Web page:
Reviewed by: Brett Willis
|Featuring:||Gabrielle Anwar, Michael Schoeffling, Cliff Robertson, Dylan Kussman, Kathleen York, Frank Renzulli, Nancy Moore Atchison, Lisa Norman, Lorianne Collins, Elizabeth Hayes, Laura Lee Norton, Michael J. Matusiak, Jeff Woodward, David Massry, Cheri Brown, David Dwyer, Haley Aull, Ed L. Grady, Katy Matson, Wendy Ball, Sam Aull, Carson Aull, Boyd Peterson, Gene Walker, Lowell D. Smith, Rick Warner, Mark Jeffrey Miller|
|Producer:||Walt Disney Pictures, Silver Screen Partners IV, Pegasus Entertainment, Sarah Brock, Robin S. Clark, Oley Sassone, Matt Williams|
|Distributor:||Walt Disney (Buena Vista Pictures)|
This film, based on a true story, reminds me of the old saw: When life hands you a lemon, make lemonade.
Sonora Webster is a young orphaned schoolgirl (played convincingly by 20-year-old Gabrielle Anwar) facing the height of the Great Depression in 1932. Outside of her love for horses, she doesn’t have much going in life. Stubborn and headstrong, she’s in trouble at school and in the home of her aunt and is about to be sent to a state institution. Instead, she sets out on her own, intending to become a “diving girl” in Dr. Carver’s stunt act (a horse climbs a 40-foot ramp, the girl mounts at the top and they dive together into a shallow pool). Dr. Carver (Cliff Robertson) is gruff and hard-driving and alienates everyone around him; his son Al (Michael Schoeffling) is a gambler and woman-chaser who might even want to teach the underage Sonora a thing or two; and the entrenched diving girl, Marie (Kathleen York), is snotty and very jealous of any competition. So how did they tell this story in a believable yet G-rated manner? It wasn’t easy, but director Steve Miner (“Forever Young”) managed to pull it off.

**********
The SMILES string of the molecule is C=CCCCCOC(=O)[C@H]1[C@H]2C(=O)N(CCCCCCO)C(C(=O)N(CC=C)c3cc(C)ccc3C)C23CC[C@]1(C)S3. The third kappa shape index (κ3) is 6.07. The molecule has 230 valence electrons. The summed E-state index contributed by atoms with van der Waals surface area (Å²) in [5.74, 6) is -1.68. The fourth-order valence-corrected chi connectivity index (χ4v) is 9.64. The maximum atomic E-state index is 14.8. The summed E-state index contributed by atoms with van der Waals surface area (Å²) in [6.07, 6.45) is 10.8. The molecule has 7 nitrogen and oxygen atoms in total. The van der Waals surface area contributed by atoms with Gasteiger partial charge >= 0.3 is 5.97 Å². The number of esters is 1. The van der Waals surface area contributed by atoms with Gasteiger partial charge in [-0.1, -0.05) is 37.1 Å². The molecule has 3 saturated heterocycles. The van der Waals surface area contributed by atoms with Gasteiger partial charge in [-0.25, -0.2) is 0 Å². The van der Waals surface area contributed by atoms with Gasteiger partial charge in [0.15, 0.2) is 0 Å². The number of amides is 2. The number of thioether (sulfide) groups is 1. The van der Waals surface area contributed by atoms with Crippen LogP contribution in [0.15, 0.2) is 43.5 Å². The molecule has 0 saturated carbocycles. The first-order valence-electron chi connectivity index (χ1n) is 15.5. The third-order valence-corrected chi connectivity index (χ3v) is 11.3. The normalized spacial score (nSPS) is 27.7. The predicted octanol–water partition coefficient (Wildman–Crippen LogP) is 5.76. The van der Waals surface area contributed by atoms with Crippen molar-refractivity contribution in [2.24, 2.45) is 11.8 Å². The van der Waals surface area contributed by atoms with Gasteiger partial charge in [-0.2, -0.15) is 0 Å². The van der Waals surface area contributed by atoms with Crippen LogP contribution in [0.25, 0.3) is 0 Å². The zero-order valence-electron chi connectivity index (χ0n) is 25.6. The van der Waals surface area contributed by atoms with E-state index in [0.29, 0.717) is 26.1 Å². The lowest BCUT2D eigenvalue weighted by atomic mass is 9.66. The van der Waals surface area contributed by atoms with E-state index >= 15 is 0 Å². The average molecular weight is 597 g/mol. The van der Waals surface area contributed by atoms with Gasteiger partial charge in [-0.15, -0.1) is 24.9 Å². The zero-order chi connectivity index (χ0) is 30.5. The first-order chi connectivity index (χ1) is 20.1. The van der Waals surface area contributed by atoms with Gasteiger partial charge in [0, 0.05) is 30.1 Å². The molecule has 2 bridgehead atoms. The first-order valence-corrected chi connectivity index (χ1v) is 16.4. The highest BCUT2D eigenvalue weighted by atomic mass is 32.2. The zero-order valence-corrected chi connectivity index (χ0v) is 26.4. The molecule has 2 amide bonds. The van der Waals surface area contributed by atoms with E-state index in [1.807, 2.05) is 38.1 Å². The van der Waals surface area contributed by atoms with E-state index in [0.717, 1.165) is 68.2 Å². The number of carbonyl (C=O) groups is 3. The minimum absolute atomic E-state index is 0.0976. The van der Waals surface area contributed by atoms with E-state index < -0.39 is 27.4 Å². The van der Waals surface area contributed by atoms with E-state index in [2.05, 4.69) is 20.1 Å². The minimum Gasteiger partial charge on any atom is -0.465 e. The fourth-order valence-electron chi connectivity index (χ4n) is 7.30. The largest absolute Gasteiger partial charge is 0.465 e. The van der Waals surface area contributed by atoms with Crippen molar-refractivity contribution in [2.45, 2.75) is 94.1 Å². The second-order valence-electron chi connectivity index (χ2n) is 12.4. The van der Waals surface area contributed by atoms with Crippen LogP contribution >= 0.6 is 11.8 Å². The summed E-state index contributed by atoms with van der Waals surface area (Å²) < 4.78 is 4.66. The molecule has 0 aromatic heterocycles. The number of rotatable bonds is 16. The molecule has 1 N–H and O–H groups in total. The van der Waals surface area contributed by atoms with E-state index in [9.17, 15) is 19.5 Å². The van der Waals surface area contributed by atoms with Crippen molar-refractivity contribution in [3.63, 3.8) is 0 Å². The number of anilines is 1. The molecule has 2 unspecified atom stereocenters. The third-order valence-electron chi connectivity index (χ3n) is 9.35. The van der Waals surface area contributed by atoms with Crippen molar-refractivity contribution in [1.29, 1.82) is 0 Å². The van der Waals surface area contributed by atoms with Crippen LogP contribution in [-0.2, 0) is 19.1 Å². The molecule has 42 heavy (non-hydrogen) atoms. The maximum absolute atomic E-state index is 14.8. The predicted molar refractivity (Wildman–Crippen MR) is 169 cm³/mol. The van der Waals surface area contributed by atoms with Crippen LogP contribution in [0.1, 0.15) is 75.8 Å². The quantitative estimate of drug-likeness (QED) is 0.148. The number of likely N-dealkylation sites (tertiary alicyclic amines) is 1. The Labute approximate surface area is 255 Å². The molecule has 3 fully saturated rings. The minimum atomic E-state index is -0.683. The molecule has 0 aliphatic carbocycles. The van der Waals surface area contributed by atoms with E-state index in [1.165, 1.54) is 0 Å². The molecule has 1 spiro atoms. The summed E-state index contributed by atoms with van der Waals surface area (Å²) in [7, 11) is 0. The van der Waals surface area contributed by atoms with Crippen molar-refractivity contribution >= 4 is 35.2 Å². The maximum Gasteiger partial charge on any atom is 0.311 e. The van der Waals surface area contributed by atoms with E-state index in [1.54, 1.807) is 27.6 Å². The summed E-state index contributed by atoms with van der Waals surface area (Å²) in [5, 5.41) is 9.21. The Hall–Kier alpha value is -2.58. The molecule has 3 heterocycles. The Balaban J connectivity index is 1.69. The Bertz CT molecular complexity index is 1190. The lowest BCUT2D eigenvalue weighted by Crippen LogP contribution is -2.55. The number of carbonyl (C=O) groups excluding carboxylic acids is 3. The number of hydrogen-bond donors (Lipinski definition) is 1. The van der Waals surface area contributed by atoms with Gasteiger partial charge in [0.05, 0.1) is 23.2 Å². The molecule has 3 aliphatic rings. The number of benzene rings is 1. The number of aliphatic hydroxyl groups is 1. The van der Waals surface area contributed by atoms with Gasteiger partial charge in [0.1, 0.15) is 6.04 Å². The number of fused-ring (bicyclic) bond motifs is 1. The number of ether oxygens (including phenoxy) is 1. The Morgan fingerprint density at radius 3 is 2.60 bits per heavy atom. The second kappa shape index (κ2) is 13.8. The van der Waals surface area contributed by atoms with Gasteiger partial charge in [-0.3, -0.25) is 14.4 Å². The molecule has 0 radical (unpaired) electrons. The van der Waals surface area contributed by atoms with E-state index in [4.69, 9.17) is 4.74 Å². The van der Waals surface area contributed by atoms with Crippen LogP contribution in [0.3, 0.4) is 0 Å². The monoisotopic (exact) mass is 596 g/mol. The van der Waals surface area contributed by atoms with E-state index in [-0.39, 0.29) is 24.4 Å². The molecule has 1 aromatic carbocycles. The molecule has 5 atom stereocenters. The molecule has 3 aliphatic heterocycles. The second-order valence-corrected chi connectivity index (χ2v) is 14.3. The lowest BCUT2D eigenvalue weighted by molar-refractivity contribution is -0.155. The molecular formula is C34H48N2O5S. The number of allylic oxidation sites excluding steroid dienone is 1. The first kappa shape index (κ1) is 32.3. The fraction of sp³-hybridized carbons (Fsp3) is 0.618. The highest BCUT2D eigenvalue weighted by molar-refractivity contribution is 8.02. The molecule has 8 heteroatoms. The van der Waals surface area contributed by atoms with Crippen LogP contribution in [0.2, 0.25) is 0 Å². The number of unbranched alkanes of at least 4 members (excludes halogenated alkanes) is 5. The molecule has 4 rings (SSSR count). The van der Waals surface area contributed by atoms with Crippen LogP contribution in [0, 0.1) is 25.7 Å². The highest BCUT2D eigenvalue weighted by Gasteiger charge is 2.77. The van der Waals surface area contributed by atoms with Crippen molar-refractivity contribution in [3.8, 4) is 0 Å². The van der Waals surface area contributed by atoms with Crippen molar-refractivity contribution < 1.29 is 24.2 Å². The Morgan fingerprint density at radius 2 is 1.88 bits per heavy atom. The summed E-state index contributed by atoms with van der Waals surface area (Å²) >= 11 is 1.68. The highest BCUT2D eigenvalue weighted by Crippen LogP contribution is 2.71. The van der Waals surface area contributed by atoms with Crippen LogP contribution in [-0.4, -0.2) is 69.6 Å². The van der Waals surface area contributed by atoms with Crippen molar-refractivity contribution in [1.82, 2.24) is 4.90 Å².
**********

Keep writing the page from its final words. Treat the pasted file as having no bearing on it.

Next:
Sonora knows enough to steer clear of Al’s cheap attentions; and she loves working with horses, even if it’s only as a stable hand. When channeled correctly, her strong will is an asset rather than a liability. Over time, almost everything changes for the better. Then, just when Sonora is on the brink of success, more tragedy strikes. Can she recover again? The answer is worth seeing.
Content Notes: No profanity. A touch of very obscure suggestive dialog. Interpersonal conflict, and some slaps and punches to the head. One off-screen death. A number of people who are initially at odds with each other eventually develop mutual respect and affection.
I recommend this film.